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Old 11-09-2007, 08:16 PM   #16
DRTBYK
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Bummer about the Tracking access. I'm not sure what good the SPOT group think that service would be for anyone given the current access restrictions.

The Globalstar sat's are in geosynchronous orbits and if you look on their coverage map you will see that they certainly don't cover the globe. I believe I read somewhere that they are launching new sat's over the next two years that should help reliability and coverage. They are almost giving their phones and service plans away if you buy now with the expectation that it will work better three or four years from now.

As for the ability to send a message, I expect you will need "open sky" to get a good message out since they use the sideband services which I think are rather low power - although somewhat more reliable then their voice services.

I also have a concern about the GPS chip set being used in the SPOT. If it isn't one of the newer more sensitive variety like the SiRF StarIII, I think it will have the same issues with location lock as with the poor message transmission - SPOTty at best ...couldn't resist
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Old 11-10-2007, 02:46 AM   #17
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Quote:
Originally Posted by DRTBYK
...The Globalstar sat's are in geosynchronous orbits and if you look on their coverage map you will see that they certainly don't cover the globe. I believe I read somewhere that they are launching new sat's over the next two years that should help reliability and coverage. They are almost giving their phones and service plans away if you buy now with the expectation that it will work better three or four years from now....
No, their satellites are in low earth orbit (see below from the Globalstar website: http://www.globalstarusa.com/en/content.php?cid=601). They are launching new satellites -- four in May with another four scheduled 'later this year' -- which is a good thing, and their rates are very low at the moment ($50/mo for unlimited talk time in 2007, reduced to $20/mo in 2009). Pretty good deal although they indicate that service will be degraded until they get a new second generation 48-satellite system up beginning in 2009.

Although their coverage map looks like spotbeam coverage by a geosynchronous satellite, I think it their spotty coverage is dependent on the locations of their gateways (gound stations).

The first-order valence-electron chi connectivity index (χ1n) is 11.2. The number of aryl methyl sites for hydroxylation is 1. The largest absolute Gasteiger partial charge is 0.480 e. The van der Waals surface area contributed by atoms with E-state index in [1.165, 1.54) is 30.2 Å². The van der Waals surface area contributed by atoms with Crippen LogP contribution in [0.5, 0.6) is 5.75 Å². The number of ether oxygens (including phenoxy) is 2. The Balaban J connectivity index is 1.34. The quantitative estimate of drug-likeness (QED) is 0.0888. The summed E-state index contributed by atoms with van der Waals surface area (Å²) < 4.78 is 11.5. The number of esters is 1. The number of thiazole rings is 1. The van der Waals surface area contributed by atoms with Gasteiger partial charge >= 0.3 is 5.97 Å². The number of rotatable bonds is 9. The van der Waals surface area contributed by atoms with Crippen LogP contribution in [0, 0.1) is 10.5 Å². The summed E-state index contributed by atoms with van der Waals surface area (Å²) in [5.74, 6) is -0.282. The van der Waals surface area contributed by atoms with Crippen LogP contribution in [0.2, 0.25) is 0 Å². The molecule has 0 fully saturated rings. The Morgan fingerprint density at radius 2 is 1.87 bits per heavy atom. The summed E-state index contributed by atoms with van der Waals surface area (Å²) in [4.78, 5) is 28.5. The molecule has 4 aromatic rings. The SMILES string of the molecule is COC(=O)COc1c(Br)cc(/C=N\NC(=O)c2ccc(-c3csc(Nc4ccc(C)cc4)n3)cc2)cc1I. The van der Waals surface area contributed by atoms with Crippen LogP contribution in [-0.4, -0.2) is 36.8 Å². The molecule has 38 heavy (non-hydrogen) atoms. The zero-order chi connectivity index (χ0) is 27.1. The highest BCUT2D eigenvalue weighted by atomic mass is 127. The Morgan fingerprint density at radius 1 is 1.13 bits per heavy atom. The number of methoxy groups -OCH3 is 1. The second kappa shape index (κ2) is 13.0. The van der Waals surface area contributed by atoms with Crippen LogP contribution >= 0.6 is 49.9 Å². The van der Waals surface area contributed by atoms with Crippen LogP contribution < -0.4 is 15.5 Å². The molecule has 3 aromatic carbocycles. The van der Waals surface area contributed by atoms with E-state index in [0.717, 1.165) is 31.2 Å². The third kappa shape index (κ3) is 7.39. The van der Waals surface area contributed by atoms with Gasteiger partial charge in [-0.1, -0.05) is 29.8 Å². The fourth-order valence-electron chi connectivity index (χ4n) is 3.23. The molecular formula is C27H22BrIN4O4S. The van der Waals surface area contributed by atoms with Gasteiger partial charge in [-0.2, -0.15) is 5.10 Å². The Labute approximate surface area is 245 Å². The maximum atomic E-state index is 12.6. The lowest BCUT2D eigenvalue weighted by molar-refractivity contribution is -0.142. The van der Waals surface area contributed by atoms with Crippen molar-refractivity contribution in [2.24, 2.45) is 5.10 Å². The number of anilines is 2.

Here's the info from Globalstar (feel free not to read ):

"Our Technology
Here is a brief overview of some elements that contribute to the exceptional service and coverage of Globalstar:

Technology / LEO Satellites
A Low Earth Orbit (LEO) is any Earth orbit up to approximately 1,500 kilometers in altitude. Low-Earth-Orbit satellite systems offer significant advantages over Geosynchronous (GEO) systems for the delivery of mobile satellite services (MSSs). These advantages result from an orbit selection that enhances the quality of services to low-power mobile hand-held and vehicle-mounted user equipment. GEO satellite systems, located at an altitude of 35,800 kilometers above the Earth, are best suited for their missions of high-speed data, television transmission, and other wideband applications.

Mobile users, however, need systems that are specifically tailored to their needs. The true mobile user requires hand-held and vehicle-mounted telephone devices with omnidirectional antennas that are easily portable and can provide instant access to a global communication system. Furthermore, telephone users desire and require "telephone quality" transmissions. These users do not want long propagation delays inherent in GEO systems that produce the echo effect and also use bulky, expensive, directional antennas which must point or must be pointed at a satellite.

Also, technical limitations of current GEO satellite systems severely limit the capacity of such systems to service mobile users. The scarce spectrum available for MSSs communications requires deployment of systems that will provide services to the users in a manner that maximizes the use of spectrum while encouraging a multiplicity of systems to share the spectrum. GEO systems, as presently configured with frequency division multiple access-frequency modulation (FDMA-FM), require inefficient band segmentation to share the spectrum.